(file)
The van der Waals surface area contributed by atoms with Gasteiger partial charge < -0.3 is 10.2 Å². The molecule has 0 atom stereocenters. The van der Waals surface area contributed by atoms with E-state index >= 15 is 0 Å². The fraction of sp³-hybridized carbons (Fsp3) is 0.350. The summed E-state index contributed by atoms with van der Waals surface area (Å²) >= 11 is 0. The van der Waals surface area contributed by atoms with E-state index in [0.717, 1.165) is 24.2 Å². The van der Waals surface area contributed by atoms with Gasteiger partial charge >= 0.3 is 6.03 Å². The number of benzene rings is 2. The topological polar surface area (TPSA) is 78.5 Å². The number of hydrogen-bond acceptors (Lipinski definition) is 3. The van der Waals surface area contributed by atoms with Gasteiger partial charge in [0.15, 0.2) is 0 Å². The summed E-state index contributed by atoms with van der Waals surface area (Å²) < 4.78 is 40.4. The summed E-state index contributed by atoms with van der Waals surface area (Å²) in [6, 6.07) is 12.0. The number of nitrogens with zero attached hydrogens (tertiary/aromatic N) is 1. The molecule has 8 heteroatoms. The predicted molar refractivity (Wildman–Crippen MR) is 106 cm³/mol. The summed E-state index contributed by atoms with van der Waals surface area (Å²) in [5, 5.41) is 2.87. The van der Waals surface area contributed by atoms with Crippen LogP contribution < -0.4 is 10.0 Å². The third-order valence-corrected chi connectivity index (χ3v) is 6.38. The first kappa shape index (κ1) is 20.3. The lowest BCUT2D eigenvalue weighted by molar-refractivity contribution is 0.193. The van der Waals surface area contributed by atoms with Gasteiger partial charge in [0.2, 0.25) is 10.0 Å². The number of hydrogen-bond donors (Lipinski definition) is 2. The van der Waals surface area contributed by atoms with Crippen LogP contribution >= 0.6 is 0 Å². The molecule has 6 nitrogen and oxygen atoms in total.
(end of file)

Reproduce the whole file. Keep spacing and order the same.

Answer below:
The van der Waals surface area contributed by atoms with Gasteiger partial charge < -0.3 is 10.2 Å². The molecule has 0 atom stereocenters. The van der Waals surface area contributed by atoms with E-state index >= 15 is 0 Å². The fraction of sp³-hybridized carbons (Fsp3) is 0.350. The summed E-state index contributed by atoms with van der Waals surface area (Å²) >= 11 is 0. The van der Waals surface area contributed by atoms with E-state index in [0.717, 1.165) is 24.2 Å². The van der Waals surface area contributed by atoms with Gasteiger partial charge >= 0.3 is 6.03 Å². The number of benzene rings is 2. The topological polar surface area (TPSA) is 78.5 Å². The number of hydrogen-bond acceptors (Lipinski definition) is 3. The van der Waals surface area contributed by atoms with Gasteiger partial charge in [0.15, 0.2) is 0 Å². The summed E-state index contributed by atoms with van der Waals surface area (Å²) < 4.78 is 40.4. The summed E-state index contributed by atoms with van der Waals surface area (Å²) in [6, 6.07) is 12.0. The number of nitrogens with zero attached hydrogens (tertiary/aromatic N) is 1. The molecule has 8 heteroatoms. The predicted molar refractivity (Wildman–Crippen MR) is 106 cm³/mol. The summed E-state index contributed by atoms with van der Waals surface area (Å²) in [5, 5.41) is 2.87. The van der Waals surface area contributed by atoms with Crippen LogP contribution < -0.4 is 10.0 Å². The third-order valence-corrected chi connectivity index (χ3v) is 6.38. The first kappa shape index (κ1) is 20.3. The lowest BCUT2D eigenvalue weighted by molar-refractivity contribution is 0.193. The van der Waals surface area contributed by atoms with Gasteiger partial charge in [0.2, 0.25) is 10.0 Å². The number of hydrogen-bond donors (Lipinski definition) is 2. The van der Waals surface area contributed by atoms with Crippen LogP contribution >= 0.6 is 0 Å². The molecule has 6 nitrogen and oxygen atoms in total.